Salesforce.com Abandoning Its Postgres Flirtation?

As brinkmanship goes, few can compete with Salesforce.com CEO Marc Benioff or Oracle CEO Larry Ellison. While the world oohed and aahed over the dynamic duo's nine-year partnership announced last week, missing from virtually all reports was Salesforce.com's dalliance with PostgreSQL, the increasingly popular open-source relational database.

Was Salesforce serious about Postegres? Or was it simply a way of building leverage?

Salesforce Flirts With PostgreSQL

Last year Salesforce, a long-time Oracle customer, sent ripples through Oracle's Redwood Shores campus when job postings revealed that the company was hiring five Postgres developers, with the possibility of hiring as many as 50 in 2013. Those ripples became waves when Salesforce recently hired Tom Lane, a prominent Postgres developer.

PostgreSQL, or Postgres as it is often referred, is an open source relational database that competes with Oracle's own database, as well as the MySQL open source database that Oracle picked up when it acquired Sun Microsystems. 

Separate from these public moves, I've heard from several inside sources that Salesforce was, in fact, weighing the feasibility of a serious jump into Postgres as a way to break its dependence on Oracle. 

Now that the two companies have made long-term plans together worth at least $10 million for Oracle, however, some Postgres developers like Bruce Momjian now believe that Salesforce is dumping its interest in Postgres, and may simply have seen the open-source database as a pawn to be played in its larger negotiation with Oracle. While the Postgres community's Josh Berkus was quick to disavow such suggestions as mere speculation, they have more than a ring of truth.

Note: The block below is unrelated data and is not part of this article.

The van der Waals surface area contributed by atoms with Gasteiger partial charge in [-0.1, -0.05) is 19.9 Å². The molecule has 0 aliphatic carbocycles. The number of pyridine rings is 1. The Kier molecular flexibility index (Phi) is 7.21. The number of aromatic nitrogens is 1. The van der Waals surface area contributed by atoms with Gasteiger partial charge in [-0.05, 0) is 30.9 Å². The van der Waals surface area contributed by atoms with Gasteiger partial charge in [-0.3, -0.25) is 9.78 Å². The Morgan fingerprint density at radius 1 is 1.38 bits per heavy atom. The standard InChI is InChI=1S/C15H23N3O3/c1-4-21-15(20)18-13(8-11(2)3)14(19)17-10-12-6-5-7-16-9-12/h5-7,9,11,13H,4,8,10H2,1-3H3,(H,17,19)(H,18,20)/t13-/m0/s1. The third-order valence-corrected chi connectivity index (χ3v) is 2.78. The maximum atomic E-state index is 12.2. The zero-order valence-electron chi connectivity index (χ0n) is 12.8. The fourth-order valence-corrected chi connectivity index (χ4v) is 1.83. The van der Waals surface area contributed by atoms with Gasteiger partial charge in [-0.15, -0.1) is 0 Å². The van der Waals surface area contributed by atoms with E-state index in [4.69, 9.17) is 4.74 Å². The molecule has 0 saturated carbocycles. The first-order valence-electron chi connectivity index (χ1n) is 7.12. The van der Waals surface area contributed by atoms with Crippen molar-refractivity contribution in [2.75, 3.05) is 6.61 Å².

All of which suggests that Salesforce never really thought about leaving Oracle behind. As one analyst friend noted to me, "The reality is that it's very hard to migrate 14 years' worth of customizations. Salesforce had no choice. The whole Postgres idea was nice in theory but not reality. It's simply too hard to port."

Salesforce's Pyhrric Negotiation Victory?

Sadly for Salesforce, the company may have painted itself into a corner, even if it did manage to chop a few million off Oracle's price tag. Make no mistake: Oracle's database technology is excellent. The problem is that it's also legacy, and is ill-equipped to embrace the industry's transition to Big Data.

As Cowen & Co. analyst Peter Goldmacher stresses, "Oracle ... is far too rigid if Salesforce is really going to take advantage of the enormous amount of data it has. It's not just the standard reporting/analytics they have to partner for, but it's also the missed opportunities/flexibility to leverage all that data in so many ways."

Workday, ostensibly the loser in this Salesforce+Oracle pile-up, is built on open-source infrastructure and as such is much better positioned for the future, a theme echoed by GigaOm's Derrick Harris.

Same Ol' Same Ol' At Salesforce

Postgres wouldn't have solved Salesforce's Big Data requirements, but it would have given Salesforce more sovereignty over its infrastructure. Before Salesforce crowed about running commodity servers. Now it's paying up for Oracle's Exadata servers. Good luck trying to get off those, or to scale them out.

But it was probably too much to expect Benioff, a protegé of Ellison, to diverge too far from his Oracle background. He now declares that choosing Oracle was the best decision he has ever made. Perhaps it was. But it will be interesting to see how he feels about this even three years from now, when data infrastructure has changed dramatically and he's still mired in legacy architecture. It's amazing how fast the database industry has changed in the past three years, with NoSQL and Hadoop on the rise as ReadWrite's Brian Proffitt highlights.

This will simply continue, and Salesforce has just paid to remove itself from some of the biggest innovations the tech industry has seen in 30 years. All of them open source. None of them invented at Oracle.

 

Image courtesy of Magnus Manske under the Creative Commons Attribution-Share Alike 2.0 Generic license.